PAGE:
Women’s rights, inflation and the economy were priorities for central Mainers who flocked to the polls Tuesday to cast ballots on Election Day.

The parking lot was busy at Waterville Junior High School where Democratic Gov. Janet Mills stood outside chatting with voters, opposite former Republican Gov. Paul LePage’s sister-in-law, Tammy Brown, who was running for House District 65.

Colby College senior Kassie Brink, 21, said the big issue for her was abortion rights and she voted for Mills.

“I voted because I know I want to make a difference and have my choices be out there,” Brink said. “That (abortion) has always been something I’ve been concerned about. I think everyone should be able to have a choice. I think it’s very important.”

In Skowhegan, Glenn Steuber, 58, a small business owner, said he voted for LePage for governor because he thinks the Republican can help a Republican president and restore the country’s respect around the world.

“I’m a very strong Republican and one of my biggest issues is the border,” Steuber said.


Skowhegan Town Clerk Gail Pelotte said nearly 1,200 people had voted by absentee ballot, though she had expected more than that. The town has 4,690 registered voters, according to the Maine Secretary of State’s Office, with more than 1,700 of them registered as Republican, nearly 1,500 as Democrat, and another 1,300 unenrolled or in third parties.

For Jeanne Shay of Skowhegan, maintaining democracy was a priority.

“I think it’s important that we keep Democrats in power because I think that Republicans are really working to undermine the voting process nationally,” said Shay, 73.

A long line forms Tuesday at Waterville Junior High School as residents wait to cast their ballots. Rich Abrahamson/Morning Sentinel

She also said she supports women’s right to an abortion and Mills would continue to ensure that.

“I think she did an excellent job in the pandemic,” Shay said. “She has been very middle of the road in many areas. She hasn’t gone after gun rights. She makes an effort to work with everyone and not hit the hot-button issues. I think that in the debates she was clear, calm, cool and never did any name-calling.”

In Oakland, the parking lot at the fire station was full shortly after 7 a.m. as Landon St. Peter, 67, headed in to vote.


“Maine is in serious trouble,” he said. “We’re on the slide and heading downhill. I’m voting for Paul LePage. He seems to have a better economic program than the clowns down in Augusta right now.”

St. Peter said he is concerned about inflation and heating costs and he thinks LePage would address those issues.

“I don’t know what people are going to do this winter,” he said. “I think he’s got a good chance. I’m hopeful.”

In Fairfield, 65-year-old Kim Quirion exited the community center and said she voted for Mills, whom she described as “an awesome governor.”

Asked what issues drew her to the polls, Quirion said, “The big deal for me is democracy and women’s rights — they’re both at the top.”

Zach Hamlin, 28, also of Fairfield, called himself a “big Republican” and said he probably would vote for LePage, whom he believes would lower taxes and help fix the economy and inflation.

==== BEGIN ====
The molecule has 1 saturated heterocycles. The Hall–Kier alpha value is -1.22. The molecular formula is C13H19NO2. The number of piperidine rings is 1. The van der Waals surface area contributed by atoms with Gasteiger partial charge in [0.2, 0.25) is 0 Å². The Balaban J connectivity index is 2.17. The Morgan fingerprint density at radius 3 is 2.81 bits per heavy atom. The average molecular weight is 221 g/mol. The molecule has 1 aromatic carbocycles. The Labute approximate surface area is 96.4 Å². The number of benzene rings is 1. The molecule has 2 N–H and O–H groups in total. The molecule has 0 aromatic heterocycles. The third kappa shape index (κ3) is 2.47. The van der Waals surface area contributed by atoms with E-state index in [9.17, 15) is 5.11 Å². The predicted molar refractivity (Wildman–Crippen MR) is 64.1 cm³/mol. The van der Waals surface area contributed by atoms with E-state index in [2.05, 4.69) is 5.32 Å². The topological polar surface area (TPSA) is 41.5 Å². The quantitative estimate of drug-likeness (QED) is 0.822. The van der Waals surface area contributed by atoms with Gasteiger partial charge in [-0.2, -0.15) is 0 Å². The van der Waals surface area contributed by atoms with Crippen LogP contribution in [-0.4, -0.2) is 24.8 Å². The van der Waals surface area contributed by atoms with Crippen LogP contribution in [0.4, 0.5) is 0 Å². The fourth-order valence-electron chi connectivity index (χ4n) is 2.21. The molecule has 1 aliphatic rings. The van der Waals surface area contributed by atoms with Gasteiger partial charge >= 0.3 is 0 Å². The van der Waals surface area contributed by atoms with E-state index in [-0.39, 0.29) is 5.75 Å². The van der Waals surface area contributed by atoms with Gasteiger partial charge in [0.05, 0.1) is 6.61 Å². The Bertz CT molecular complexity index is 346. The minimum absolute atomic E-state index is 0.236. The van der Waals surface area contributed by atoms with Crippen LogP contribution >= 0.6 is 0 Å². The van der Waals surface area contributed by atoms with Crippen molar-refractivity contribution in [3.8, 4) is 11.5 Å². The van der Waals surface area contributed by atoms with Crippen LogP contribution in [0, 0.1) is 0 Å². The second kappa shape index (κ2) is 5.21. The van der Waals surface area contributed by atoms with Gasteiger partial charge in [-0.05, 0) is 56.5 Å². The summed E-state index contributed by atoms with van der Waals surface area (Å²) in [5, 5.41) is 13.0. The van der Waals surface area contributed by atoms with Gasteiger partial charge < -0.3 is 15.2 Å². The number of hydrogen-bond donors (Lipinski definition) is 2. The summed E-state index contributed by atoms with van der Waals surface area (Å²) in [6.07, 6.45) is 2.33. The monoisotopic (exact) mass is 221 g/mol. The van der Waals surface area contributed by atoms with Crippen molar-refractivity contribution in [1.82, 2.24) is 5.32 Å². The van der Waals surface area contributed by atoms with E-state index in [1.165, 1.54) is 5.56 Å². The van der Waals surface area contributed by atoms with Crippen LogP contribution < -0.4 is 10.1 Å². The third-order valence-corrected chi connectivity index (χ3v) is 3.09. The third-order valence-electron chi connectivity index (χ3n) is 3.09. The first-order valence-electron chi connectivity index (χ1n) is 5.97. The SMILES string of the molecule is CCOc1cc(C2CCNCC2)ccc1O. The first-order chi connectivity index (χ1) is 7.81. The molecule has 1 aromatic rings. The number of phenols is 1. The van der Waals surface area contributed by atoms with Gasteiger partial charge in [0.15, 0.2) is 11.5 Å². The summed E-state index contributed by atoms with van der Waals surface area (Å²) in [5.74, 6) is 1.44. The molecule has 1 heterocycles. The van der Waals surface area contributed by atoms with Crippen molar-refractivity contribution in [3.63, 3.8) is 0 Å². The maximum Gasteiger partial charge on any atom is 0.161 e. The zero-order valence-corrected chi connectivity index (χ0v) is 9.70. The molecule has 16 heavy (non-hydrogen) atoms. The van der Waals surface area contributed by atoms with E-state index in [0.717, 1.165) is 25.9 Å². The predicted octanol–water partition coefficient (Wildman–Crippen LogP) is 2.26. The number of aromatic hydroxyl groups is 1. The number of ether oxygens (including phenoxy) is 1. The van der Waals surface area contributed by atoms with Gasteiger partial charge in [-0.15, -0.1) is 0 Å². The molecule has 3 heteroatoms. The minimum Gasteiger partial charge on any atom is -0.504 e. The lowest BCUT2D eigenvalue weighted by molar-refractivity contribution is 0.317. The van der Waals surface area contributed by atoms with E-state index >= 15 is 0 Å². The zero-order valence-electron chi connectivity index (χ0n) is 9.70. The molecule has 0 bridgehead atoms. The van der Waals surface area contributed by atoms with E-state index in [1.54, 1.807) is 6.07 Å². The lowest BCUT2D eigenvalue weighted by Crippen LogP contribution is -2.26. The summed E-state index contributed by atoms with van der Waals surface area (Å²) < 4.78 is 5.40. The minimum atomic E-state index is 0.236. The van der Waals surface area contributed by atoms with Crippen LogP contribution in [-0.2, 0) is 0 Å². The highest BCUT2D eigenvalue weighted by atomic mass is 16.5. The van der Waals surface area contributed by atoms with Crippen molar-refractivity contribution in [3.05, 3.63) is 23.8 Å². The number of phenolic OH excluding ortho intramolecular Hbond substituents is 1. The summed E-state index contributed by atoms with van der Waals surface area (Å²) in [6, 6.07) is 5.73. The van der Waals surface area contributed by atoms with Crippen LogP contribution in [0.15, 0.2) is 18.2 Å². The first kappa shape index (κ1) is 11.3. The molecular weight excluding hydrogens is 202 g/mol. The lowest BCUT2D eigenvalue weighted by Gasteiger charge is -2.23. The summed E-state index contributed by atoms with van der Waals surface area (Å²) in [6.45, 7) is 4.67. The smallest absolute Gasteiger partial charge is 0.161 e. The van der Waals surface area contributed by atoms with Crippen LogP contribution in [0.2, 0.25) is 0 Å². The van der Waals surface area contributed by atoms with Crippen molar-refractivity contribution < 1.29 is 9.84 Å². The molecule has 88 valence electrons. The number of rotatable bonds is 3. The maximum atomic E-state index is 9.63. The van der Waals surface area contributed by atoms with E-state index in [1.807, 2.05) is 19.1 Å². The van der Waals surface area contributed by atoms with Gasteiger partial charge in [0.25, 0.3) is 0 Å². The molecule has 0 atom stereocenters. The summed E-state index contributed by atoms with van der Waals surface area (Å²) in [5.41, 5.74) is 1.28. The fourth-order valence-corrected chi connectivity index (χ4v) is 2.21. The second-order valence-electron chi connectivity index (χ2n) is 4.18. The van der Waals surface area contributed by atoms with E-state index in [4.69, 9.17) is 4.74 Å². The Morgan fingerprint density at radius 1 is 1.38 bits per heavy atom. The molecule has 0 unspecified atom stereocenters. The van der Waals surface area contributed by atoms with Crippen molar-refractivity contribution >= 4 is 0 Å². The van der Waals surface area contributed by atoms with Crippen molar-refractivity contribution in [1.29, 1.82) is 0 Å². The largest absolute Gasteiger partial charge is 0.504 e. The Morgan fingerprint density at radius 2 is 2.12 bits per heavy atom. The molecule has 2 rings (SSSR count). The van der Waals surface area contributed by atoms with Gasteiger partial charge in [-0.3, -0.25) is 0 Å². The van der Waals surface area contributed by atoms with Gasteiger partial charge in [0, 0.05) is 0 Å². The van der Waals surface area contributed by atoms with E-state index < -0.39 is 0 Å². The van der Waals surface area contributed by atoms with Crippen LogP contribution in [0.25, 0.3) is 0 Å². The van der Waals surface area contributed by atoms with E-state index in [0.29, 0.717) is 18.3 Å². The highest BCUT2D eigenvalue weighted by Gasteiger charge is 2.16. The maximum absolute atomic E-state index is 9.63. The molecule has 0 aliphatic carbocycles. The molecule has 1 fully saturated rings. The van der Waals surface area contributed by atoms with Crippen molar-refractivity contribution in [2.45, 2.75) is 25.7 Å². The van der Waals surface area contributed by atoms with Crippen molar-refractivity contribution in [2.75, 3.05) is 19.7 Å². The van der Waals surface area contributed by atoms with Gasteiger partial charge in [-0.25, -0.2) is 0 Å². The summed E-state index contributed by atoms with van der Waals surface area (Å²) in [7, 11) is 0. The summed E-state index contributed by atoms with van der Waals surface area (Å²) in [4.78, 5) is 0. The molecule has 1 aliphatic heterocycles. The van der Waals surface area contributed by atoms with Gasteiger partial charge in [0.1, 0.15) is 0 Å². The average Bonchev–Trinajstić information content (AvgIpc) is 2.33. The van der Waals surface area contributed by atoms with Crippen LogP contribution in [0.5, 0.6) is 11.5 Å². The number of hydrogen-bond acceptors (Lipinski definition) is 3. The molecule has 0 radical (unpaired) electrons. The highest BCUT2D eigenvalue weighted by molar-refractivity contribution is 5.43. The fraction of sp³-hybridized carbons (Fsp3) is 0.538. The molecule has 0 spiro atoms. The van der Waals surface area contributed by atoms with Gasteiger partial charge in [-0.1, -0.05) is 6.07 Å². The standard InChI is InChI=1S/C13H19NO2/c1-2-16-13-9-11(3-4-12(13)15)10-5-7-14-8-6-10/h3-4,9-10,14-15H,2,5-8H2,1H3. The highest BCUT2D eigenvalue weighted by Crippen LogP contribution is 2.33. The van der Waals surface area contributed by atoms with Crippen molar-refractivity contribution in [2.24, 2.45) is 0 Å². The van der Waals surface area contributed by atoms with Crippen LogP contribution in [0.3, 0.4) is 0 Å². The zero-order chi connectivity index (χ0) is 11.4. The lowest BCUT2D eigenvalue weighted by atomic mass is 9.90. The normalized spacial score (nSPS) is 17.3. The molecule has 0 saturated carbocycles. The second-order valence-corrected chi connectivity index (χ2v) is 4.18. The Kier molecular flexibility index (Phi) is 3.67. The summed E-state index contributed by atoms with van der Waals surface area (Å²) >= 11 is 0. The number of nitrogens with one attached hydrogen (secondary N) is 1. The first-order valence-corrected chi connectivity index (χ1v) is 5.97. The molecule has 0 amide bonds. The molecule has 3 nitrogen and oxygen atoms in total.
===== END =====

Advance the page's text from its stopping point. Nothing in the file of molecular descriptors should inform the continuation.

“I have kids who go to school right now and money is a little tighter than normal,” Hamlin said.

He also said he was voting in support of an article to build a school in Benton for students in third through sixth grade.

A voter receives a ballot Tuesday at the Skowhegan Municipal Building on Water Street. Michael G. Seamans/Morning Sentinel

Fairfield Town Clerk Christine Keller said voter turnout was steady throughout the day Tuesday, with nearly 1,200 people voting by 4 p.m. Election clerks had processed about 860 absentee ballots, she said.

In Winslow, the parking lot was packed at the McCrillis Rousseau Veterans of Foreign Wars Post 8835 as Kay Ann Michaud, 75, exited the polls. She said elected officials have to do something about the cost of groceries.

“I go shopping once every three weeks and every time I go in the prices have gone up,” she said. “I voted for Mills because I think she has done a good job the last four years. I’m just tired of the mud-slinging. She did a wonderful job with COVID. My feeling about abortion is, it is up to the person. I believe she will protect women’s rights because she already has.”

Like Michaud, Elizabeth Hill and Sam Underwood, both 31, of Waterville, said they want to see women’s rights protected in the wake of the U.S. Supreme Court decision overturning Roe v. Wade, and said they voted for Mills.


“I’m concerned about the situation with Roe vs. Wade and the Supreme Court; I’m concerned about the control of the House and Senate,” said Underwood, a philosophy professor at Husson University in Bangor.

Hill, a visiting philosophy instructor at Colby, said she and Underwood had lived in Newfoundland, Canada, for five years and moved to the U.S. just as Roe vs. Wade was overturned.

At least one voter interviewed Tuesday wasn’t so clear on how to vote.

Lisa Madore, 51, of Oakland, said she was struggling with the abortion issue, believes the state should be more conservative with the budget and didn’t know exactly how she was going to vote until she got into the voting booth.

“I believe that women have a right, but at the same time there’s got to be a fine line when that’s allowed,” Madore said of the abortion issue. “I’m actually struggling with the (gubernatorial) candidates because I don’t feel like we have a good candidate. It’s a hard one today. I’m a middle-of-the-road kind of person.”

Related Headlines

Only subscribers are eligible to post comments. Please subscribe or login first for digital access. Here’s why.

Use the form below to reset your password. When you've submitted your account email, we will send an email with a reset code.